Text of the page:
I don’t see the point in being jealous of others. It’s just draining and unproductive (so that means, I must have experienced it at some point, eh? :)). I am genuinely pleased for those who have achieved something – mainly because they’ve worked hard for it and if they haven’t they are lucky enough to be in the right place at the right time or know the right person. That’s just life. I’ve always had to work extra hard to create my own luck and with sheer determination usually get there in the end (mind you, that doesn’t mean I don’t suffer with frustration and many an object has been lobbed across the room). I really enjoyed your article – very well written, published and well-earned!! Congrats! Look forward to the next one, so get up in that Cave of yours 🙂

    • I agree Nicola, being jealous is draining and unproductive but we wouldn’t be human if we didn’t suffer from a ‘flicker’ of jealousy every now and then! I find it actually spurs me on, if someone else is doing ‘better’ than me (however you judge that!). They’re clearly working hard – so I need to work hard too! As you say, you make your own luck and the harder you work, you usually reap the rewards.

  2. Wendy Clarke says:

    I am always very happy to see other people’s stories in magazines when I’ve just had a rejection *grr* *hiss**fume*

    • Tee hee, Wendy! I know what you mean. But it’s swings and roundabouts, isn’t it? I know that, after a lean time, I may well get a ‘flurry’ of acceptances. We have to take the rough with the smooth…

  3. juliathorley says:

    J is for juggling: time, space, money, priorities, etc, etc. K is for KitKat: nuff said. L is for length of stories and articles: why are my ideas always too long or too short?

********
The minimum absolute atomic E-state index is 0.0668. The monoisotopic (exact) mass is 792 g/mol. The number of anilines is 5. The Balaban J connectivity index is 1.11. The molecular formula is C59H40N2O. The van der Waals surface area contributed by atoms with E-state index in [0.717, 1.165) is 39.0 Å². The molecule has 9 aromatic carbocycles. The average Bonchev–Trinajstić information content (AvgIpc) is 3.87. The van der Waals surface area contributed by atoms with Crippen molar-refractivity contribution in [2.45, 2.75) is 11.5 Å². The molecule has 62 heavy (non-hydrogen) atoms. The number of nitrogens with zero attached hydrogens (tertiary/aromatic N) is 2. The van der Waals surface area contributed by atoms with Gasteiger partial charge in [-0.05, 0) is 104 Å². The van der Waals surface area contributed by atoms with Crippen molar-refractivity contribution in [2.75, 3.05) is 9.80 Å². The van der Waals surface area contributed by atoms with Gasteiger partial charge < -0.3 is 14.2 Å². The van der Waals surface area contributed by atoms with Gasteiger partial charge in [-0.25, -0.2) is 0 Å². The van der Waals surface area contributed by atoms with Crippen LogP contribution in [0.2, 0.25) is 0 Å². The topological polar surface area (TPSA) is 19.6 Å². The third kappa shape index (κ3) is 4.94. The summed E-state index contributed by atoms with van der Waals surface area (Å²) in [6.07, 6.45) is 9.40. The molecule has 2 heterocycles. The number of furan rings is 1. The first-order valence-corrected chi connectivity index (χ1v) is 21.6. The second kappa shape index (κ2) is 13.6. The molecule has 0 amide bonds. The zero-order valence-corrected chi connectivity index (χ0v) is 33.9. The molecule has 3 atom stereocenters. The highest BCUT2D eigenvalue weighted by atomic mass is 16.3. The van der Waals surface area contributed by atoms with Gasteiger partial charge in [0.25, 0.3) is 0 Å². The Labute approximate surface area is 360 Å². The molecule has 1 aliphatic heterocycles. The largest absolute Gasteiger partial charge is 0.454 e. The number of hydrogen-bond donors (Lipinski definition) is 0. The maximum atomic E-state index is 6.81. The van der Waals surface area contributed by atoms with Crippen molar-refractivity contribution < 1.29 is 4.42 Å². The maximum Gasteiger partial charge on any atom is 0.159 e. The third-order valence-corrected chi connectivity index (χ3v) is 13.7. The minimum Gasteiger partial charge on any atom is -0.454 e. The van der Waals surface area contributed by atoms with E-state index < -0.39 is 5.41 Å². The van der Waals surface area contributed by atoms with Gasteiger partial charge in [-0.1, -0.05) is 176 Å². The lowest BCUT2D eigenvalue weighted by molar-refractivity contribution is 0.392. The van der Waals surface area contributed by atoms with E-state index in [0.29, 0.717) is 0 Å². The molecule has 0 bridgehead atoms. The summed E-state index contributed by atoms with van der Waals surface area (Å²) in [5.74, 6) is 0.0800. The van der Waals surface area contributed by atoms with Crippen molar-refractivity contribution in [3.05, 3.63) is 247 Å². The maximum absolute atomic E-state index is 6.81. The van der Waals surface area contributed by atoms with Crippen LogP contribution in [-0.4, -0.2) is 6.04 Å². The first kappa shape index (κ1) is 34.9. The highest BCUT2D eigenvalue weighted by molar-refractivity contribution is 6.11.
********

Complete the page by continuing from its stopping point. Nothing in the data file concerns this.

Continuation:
• Julia

      I like your choices for J, K, L! I didn’t think of Kit Kat at all! K was quite hard, actually. I was going to talk about two of my faves – Kinsella and Keyes – but I’ve mentioned them both in ‘H is for HUMOUR’ so I had to think of something else! (how am I going to manage Q and X and Z?? eeek)

  4. Liz says:

    Thanks for an interesting blog. I think it is right that social media can take over if you’re not careful and, sometimes, the most important things in life can be forgotten, like walking in the wind or watching a kitten play. Another ‘remedy’ for envy is to use it in your writing; maybe create a character you wouldn’t normally consider … It seems a shame, to me, that with success can come unfair and unnecessary criticism born of jealousy. Get on and do your own writing, I say. I have cast off concern and begun to blog my words rather than either keep them to myself or get downhearted about what I am not doing or achieving. The internet creates a whole world of possibilities and opportunities provided you are realistic and know what your aim is.

  5. rosgemmell says:

    I think in general writers are very supportive of each other and I’m genuinely pleased for others, maybe because I’ve belonged to a writing group for many years where I both give and get encouragement. I know what you mean about reading all the successes on social media at times, though!

  6. charliebritten says:

    Regarding jealousy, aargh! All the other writers’ work is rubbish, obviously, or they knew somebody, or… Something. I’m sure we all identify with your post 100%.